Written and directed by 22-year-old Alex Bates, the film follows how a local woman coped after the bombing of the tomato trucks on the White Rock at the start of the Second World War.
Beau Sejour theatre was packed with more than 300 people for the event and among the audience were islanders of all ages, as well as deputies, Bailiff Richard McMahon and Lt-Governor Vice Admiral Sir Ian Corder.
It was Mr Bates’ first production since finishing film school.
‘I originally thought it would a low-key film, but it just snowballed into something bigger than I ever imagined,’ he said.
More than 100 people were involved in the film's development and production.
Filming took place around Guernsey earlier this year and editing was completed just three days before the premiere.
‘I’m really pleased with it and really proud,’ Mr Bates said.
The audience gave thunderous applause after the 20-minute film finished.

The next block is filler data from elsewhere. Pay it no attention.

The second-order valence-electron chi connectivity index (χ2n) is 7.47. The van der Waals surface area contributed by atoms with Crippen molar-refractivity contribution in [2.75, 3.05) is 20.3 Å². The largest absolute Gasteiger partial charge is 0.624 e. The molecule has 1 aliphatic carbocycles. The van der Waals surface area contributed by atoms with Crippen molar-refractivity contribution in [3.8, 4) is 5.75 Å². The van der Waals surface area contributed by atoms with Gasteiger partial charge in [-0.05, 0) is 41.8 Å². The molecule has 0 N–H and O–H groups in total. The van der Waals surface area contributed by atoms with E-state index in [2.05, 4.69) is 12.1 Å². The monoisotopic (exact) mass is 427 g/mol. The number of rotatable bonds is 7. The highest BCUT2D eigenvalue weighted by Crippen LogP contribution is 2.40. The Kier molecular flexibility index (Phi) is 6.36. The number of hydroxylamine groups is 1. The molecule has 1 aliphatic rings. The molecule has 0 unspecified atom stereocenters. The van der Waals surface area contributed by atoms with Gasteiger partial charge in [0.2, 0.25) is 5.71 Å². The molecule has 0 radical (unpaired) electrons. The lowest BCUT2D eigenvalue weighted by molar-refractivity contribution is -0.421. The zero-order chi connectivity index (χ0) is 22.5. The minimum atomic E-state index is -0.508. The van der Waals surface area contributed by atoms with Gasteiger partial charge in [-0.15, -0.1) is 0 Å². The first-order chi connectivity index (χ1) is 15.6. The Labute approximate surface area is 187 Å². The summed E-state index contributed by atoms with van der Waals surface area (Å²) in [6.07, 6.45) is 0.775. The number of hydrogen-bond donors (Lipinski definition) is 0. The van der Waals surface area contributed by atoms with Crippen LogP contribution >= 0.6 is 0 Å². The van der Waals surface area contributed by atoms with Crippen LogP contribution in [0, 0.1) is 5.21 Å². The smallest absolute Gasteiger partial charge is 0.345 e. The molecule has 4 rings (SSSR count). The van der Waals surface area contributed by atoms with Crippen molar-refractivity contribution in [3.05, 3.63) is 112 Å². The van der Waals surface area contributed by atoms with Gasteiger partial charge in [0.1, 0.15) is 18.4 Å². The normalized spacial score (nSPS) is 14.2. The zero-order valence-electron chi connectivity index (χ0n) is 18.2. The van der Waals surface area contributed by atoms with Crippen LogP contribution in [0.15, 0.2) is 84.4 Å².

People then had a chance to ask questions of the cast and crew before Kiya Ashton sang Sarnia Cherie – the film’s theme song.
Sir Ian said he had really enjoyed the film.
‘It was hugely impressive,’ he said.
‘If that is what young people are producing, then goodness knows what we will see in 10 years.
‘It makes me very optimistic for the future.’
He added that it was also a good way to introduce young people to the story of the tomato truck bombing and the impact it had on islanders.
Mr Bates is already looking to his next project, which will focus on obsession and toxic masculinity.
He plans to film it in Guernsey later this year.
‘I wanted to do something completely different next,’ he said.
As for Occupied, it will now have a series of screenings at the Mallard Cinema and Mr Bates plans to also submit it to film festivals. Later in the year it will be made available online.